Moving the HME Industry Forward

Legislative/Advocacy

I Am the HME Industry – Thad F. Connally III

May 23, 2016

BOWLING GREEN, KY – After a 45-minute chat with Thad F. Connally III, the word that comes to mind is “Prial-esque” in that his passion harkens back to the enthusiasm of legendary HME advocate Shelly Prial.  

Officials at AAHomecare no doubt agree, and will be presenting Connally with its AAHomecare/Mal Mixon Legislative Advocate Award at this month’s AAHomecare Washington Legislative Conference (May 25-26).   

As the current president of the Kentucky Medical Equipment Suppliers Association, and president/owner of First Choice Home Medical, Connally recently helped lead the effort to establish a new state-level DME Board, taking HME out from under supervision by the state’s Board of Pharmacy.

From his 13,000-sq-ft location in Bowling Green, Kentucky, the 55-year-old advocate has regularly made the journey to Washington, DC, for about a dozen years. Competitive bidding did not hit his doorstep until Jan 1 of this year, but that has never stopped him from arguing the industry’s case.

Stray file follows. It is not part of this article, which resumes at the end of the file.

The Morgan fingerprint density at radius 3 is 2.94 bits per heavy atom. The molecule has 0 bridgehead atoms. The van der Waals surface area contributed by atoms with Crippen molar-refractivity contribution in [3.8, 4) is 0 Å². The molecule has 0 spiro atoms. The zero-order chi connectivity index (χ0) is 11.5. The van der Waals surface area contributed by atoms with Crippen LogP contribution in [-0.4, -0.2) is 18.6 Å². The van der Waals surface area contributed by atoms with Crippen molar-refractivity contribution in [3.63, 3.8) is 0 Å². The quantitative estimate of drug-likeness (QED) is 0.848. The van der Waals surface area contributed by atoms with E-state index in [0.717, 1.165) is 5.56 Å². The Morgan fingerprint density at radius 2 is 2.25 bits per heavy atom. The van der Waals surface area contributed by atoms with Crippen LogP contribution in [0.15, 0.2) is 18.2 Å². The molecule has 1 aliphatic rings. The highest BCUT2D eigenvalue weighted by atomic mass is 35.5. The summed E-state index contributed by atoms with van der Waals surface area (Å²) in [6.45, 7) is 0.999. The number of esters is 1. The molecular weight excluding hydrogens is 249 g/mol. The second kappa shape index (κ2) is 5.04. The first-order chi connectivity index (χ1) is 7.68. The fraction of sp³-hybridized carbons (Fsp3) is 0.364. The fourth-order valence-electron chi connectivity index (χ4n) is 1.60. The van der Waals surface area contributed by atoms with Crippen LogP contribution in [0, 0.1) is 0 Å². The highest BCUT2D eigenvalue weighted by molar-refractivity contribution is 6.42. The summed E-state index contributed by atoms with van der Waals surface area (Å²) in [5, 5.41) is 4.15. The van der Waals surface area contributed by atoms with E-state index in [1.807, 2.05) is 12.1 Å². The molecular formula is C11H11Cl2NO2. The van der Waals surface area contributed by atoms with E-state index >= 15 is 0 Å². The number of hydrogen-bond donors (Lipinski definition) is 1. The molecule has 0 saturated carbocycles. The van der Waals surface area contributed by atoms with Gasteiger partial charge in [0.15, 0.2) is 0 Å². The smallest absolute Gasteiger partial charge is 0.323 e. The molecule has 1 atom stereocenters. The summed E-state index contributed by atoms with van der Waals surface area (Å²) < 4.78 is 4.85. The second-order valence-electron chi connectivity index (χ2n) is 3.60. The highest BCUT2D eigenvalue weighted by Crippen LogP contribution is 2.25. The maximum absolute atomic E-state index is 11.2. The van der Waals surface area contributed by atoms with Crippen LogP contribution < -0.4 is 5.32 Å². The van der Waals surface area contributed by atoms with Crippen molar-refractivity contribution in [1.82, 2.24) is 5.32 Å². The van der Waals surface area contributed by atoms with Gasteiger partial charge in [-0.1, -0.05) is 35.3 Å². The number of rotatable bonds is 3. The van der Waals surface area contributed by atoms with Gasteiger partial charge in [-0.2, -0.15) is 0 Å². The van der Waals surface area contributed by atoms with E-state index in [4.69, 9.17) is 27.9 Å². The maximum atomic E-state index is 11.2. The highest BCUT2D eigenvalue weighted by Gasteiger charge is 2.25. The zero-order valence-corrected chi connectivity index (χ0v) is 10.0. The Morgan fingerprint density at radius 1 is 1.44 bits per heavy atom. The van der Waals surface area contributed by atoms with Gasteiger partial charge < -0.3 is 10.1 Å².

On the business side, Connally has always sought to serve his patients first, with the philosophy that success will come naturally as a byproduct of that dedication.

“If I become the biggest by being the best, then that’s fine,” he says. “But I’m not driven to be the biggest. I am driven to be the best, and it’s the same thing with my associations and the industry. We have come a long way…to get Dr. Price and Senator Thune to stand up and fight with us is incredible.”

Connally started the business in 2003 with industry experience and little else. Since then, the business has thrived and Bowling Green citizens know and respect First Choice Home Medical. Unfortunately, the second phase of rural cuts is threatening part of the business.

“On Dec 31, 2015, I was getting $180 and change per month for oxygen,” explains Connally. “On Jan 1, 2016, it dropped to $137. Now it may go to somewhere between $71 to $85 for a monthly rental. That is unsustainable. I can’t take care of an oxygen patient for $70 per month. It’s impossible. I’m a respiratory therapist. I want to treat people and take care of them, but you just can’t operate at that price anymore.

“I’m praying, and I’m going to work as hard as I can to get this delay with the Price bill and the Thune bill,” he continues. “It’s going to be a tough sled. We need people in every state in this great country to go out there and inform their members of Congress as to what’s going to happen. A lot of companies will go down, and then we are going to have real access problems.”